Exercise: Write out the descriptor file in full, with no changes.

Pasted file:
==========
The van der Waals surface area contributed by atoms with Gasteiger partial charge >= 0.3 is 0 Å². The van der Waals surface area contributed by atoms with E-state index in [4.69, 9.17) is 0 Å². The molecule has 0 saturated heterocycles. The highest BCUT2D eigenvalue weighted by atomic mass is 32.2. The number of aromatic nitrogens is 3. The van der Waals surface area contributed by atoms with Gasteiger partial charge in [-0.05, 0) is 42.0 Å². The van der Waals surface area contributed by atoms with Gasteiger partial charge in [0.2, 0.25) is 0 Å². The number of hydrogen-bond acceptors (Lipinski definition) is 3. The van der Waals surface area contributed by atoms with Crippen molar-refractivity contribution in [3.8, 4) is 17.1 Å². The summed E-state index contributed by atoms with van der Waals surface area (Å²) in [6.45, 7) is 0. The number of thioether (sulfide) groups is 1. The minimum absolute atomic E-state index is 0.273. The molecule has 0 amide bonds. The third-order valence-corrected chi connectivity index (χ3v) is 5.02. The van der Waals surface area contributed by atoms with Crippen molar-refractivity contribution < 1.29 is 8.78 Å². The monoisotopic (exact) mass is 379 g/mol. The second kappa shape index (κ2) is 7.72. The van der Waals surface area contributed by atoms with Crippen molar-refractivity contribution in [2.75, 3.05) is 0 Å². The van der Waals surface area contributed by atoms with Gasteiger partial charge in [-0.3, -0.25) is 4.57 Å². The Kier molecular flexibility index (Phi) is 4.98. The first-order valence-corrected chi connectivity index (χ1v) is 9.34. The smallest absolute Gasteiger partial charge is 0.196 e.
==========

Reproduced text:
The van der Waals surface area contributed by atoms with Gasteiger partial charge >= 0.3 is 0 Å². The van der Waals surface area contributed by atoms with E-state index in [4.69, 9.17) is 0 Å². The molecule has 0 saturated heterocycles. The highest BCUT2D eigenvalue weighted by atomic mass is 32.2. The number of aromatic nitrogens is 3. The van der Waals surface area contributed by atoms with Gasteiger partial charge in [-0.05, 0) is 42.0 Å². The van der Waals surface area contributed by atoms with Gasteiger partial charge in [0.2, 0.25) is 0 Å². The number of hydrogen-bond acceptors (Lipinski definition) is 3. The van der Waals surface area contributed by atoms with Crippen molar-refractivity contribution in [3.8, 4) is 17.1 Å². The summed E-state index contributed by atoms with van der Waals surface area (Å²) in [6.45, 7) is 0. The number of thioether (sulfide) groups is 1. The minimum absolute atomic E-state index is 0.273. The molecule has 0 amide bonds. The third-order valence-corrected chi connectivity index (χ3v) is 5.02. The van der Waals surface area contributed by atoms with Crippen molar-refractivity contribution < 1.29 is 8.78 Å². The monoisotopic (exact) mass is 379 g/mol. The second kappa shape index (κ2) is 7.72. The van der Waals surface area contributed by atoms with Crippen molar-refractivity contribution in [2.75, 3.05) is 0 Å². The van der Waals surface area contributed by atoms with Gasteiger partial charge in [-0.3, -0.25) is 4.57 Å². The Kier molecular flexibility index (Phi) is 4.98. The first-order valence-corrected chi connectivity index (χ1v) is 9.34. The smallest absolute Gasteiger partial charge is 0.196 e.